Please click the button below to the online form to submit your statement of interest by June 12, 2023.

In addition to a statement of interest, we encourage participants to submit a position paper in which they briefly describe their work with CUIs and, if possible, how they think vulnerability may play a role in their particular research question or application (up to 2 pages, no preferred format). These examples may be used both for guiding the workshop and as scenarios against which to test any resulting definitions and procedures. However, position papers are not required for this workshop attendance as we want to be accessible to a broad audience.

We invite the participants to share their experiences and expertise in various topics concerning CUIs and vulnerability. As CUIs permeate all layers of society, it becomes ever more important to ensure no one is left out. Sensitive situations arise in many variants and contexts, and CUIs will always be used by vulnerable users regardless of the application domain. At the same time, CUIs provide opportunities to reach parts of society that would otherwise be left out - but only if we manage to identify these groups. However, it remains challenging to identify or assess such situations properly for researchers and industry. As a consequence, vulnerable users may be insufficiently involved in the design and development of a CUI. Access to vulnerable users may be difficult, yet categorizing groups of people without their explicit involvement or consent is undesirable on its own. Such issues raise multiple ethical questions, such as should "group membership" be made visible and editable to these users, and if so, in what shape or form? How can designers of CUIs prevent belittlement and ensure the explainability of decisions to users? Should "membership" be opt-in or opt-out? What aspects of sensitive situations warrant one feature over another, and how can we ensure we test the correct ones?

Position papers can be submitted to by June 12, 2023.
Please include "CUI23 Sensitive Settings workshop" in your email subject line. We will notify the acceptances by June 19, 2023.
ORGANISERS background

Maarten Houben is an Assistant Professor at the Eindhoven University of Technology in the Department of Industrial Design. His PhD research focused on the beneficial effects of everyday sounds and soundscapes in technologies for dementia. Maarten adopts a design approach for introducing and evaluating novel technologies in everyday care environments by involving key stakeholders such as people with dementia, their relatives, and care practitioners.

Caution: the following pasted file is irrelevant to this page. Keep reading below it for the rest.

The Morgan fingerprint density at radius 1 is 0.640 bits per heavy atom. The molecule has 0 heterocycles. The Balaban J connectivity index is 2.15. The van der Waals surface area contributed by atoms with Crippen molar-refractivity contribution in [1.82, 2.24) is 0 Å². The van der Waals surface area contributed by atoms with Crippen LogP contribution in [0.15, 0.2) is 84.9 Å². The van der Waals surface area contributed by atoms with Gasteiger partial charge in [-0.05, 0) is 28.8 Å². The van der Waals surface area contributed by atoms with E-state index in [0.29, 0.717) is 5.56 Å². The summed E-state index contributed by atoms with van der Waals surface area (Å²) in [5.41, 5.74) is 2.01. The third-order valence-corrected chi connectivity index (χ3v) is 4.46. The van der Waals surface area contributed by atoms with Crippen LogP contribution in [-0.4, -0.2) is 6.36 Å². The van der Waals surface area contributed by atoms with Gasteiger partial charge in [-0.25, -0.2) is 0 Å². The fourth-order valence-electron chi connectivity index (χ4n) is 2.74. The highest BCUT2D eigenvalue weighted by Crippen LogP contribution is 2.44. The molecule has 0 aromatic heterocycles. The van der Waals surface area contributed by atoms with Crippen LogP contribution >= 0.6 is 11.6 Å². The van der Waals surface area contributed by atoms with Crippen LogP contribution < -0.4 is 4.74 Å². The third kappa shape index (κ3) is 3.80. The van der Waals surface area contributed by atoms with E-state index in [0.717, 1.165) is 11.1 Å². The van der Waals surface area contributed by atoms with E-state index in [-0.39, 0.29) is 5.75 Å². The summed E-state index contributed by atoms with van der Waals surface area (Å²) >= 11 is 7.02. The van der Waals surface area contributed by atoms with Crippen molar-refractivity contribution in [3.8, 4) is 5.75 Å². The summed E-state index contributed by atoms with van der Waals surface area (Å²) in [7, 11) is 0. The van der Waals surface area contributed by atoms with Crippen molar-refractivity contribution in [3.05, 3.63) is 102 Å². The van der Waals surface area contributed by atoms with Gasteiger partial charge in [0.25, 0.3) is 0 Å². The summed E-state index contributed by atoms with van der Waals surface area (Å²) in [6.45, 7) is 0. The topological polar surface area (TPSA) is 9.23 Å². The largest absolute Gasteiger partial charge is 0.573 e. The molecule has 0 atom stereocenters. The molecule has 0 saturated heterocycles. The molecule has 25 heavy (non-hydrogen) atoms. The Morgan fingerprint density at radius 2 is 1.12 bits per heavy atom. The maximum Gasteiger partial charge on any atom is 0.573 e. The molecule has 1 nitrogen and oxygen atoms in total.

Nena van As is the Conversational UX Researcher at, a company that offers a low-code platform to create conversational AI. She has a background in HTI and gets to combine academia with industry in the current role at boost. As a result, she works with industry specific questions - what do we define as success for a bot? How do we measure and analyse this? - as well as more academic investigations into the effect of human likeness on trust in the face of conversational breakdown.
Nitin Sawhney is a Professor of Practice in the Department of Computer Science at Aalto University and leads the CRAI-CIS (CRitical AI and Crisis Interrogatives) research group. Working at the intersection of Human Computer Interaction (HCI), responsible AI, and participatory design research, he examines the critical role of technology, civic agency, and social justice in society and crisis contexts. Prof. Sawhney has previously conducted research in speech/audio interaction, wearable computing, distributed open source collaboration, civic/participatory media at the MIT Media Lab and The New School.
David Unbehaun is a Deputy Professor of Human-centered Information Systems in the Department of Informatics at the Technical University Claustahl and Research Group Leader at University of Siegen. He wrote his PhD about assistive technologies in the context of People with Dementia and their care-ecosystem. His research focus lies on the field of digital health care research, practice- and user-oriented assistance technology design in the intersection of Human Computer Interaction, Human Robotic Interaction, and participatory design research.
Minha Lee is an Assistant Professor at Eindhoven University of Technology at the Department of Industrial Design. Her research interests include moral conflicts and emotions in relation to technology; she conducts mixed, qualitative, and quantitative research in a multidisciplinary manner. Minha Lee received her doctoral degree from the University of Eindhoven's Human-Technology Interaction and Philosophy and Ethics groups in 2021 on interactional morality.